Having just looked at an example of a now-rare Ford coupe, let’s take a look at another less-common coupe from the same manufacturer. Eighteen years makes enough of a difference that if you looked up “complete opposite of the Ford EXP” in the dictionary, you’d probably find a picture of a Ford LTD XL. Funny enough, the LTD XL coupe was never that much of a success either, in spite of its interesting styling, which showed that Ferrari is not the only F-brand that could make cars with a flying-buttress roof. Let’s take a closer look at this 1970 Ford LTD XL for sale for $3500 in Battle Ground, WA.
The seller did a good job with the basic shots, showing the four essential views of the car (front 3/4, rear 3/4, engine, interior). White works well on this car, especially with the black vinyl top and Rostyle-looking hub caps. It’s certainly far from perfect, but the overall impression is that of a straight, complete car without too much rust. Apparently, it was the seller’s daily driver for a while, and has no bondo and very mild rust, which is good since these are known to be rust-prone.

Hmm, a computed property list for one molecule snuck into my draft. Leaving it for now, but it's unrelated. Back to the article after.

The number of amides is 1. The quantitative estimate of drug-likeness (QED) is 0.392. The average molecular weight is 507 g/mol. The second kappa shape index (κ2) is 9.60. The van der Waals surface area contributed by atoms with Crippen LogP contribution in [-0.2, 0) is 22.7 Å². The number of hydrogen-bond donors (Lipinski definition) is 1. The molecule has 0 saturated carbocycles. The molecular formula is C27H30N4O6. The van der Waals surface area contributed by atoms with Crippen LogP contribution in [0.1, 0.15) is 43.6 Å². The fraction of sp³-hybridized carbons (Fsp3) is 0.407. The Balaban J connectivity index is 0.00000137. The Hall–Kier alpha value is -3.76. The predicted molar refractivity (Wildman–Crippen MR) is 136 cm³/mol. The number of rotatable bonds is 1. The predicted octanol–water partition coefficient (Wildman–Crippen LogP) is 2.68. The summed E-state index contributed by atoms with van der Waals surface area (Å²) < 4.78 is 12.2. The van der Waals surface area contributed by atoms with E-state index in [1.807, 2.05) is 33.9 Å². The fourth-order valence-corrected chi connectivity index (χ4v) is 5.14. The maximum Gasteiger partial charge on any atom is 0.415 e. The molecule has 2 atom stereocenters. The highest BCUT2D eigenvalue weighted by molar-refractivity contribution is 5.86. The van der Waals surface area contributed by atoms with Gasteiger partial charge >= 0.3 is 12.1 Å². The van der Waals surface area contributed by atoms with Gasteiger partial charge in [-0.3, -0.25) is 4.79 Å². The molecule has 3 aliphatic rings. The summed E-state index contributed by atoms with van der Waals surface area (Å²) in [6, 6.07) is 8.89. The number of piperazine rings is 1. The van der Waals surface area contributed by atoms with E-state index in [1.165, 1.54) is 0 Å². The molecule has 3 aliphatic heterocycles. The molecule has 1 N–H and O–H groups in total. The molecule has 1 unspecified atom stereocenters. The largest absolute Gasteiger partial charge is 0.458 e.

This shot does show some weathering, particularly of the sportsroof’s vinyl and the paint. The rear window setup mimics what was seen on some period Mustangs – were the components shared? With the vinyl roof’s issues, you can expect some rust underneath, so plan to peel the old thing off, treat the rust underneath, and then put it back together with some new material.
The LTD XL was a true large muscle car. This car is said to have been equipped with the 429 Thunderjet from the factory, good for a monstrous (likely gross) 360hp and 480 lb.-ft. of torque. With a car of this size, that power is necessary, and probably doesn’t produce stunning acceleration, though once it gets going it likely feels unstoppable. With only 126,000 miles, this engine should be good for a while yet, and the automatic transmission and powersteering mean using the power should be effortless, at least in dry conditions!
The cockpit-styled interior is cool, and now we know where Alfa Romeo got the idea for the handbrake on the Milano/75. Bucket seats are probably squishy, but in good shape and original-style material. The only visible downside is the large crack in the center of the dash. How quickly could you drain the gas tank driving one of these? Looks like it would be fun finding out.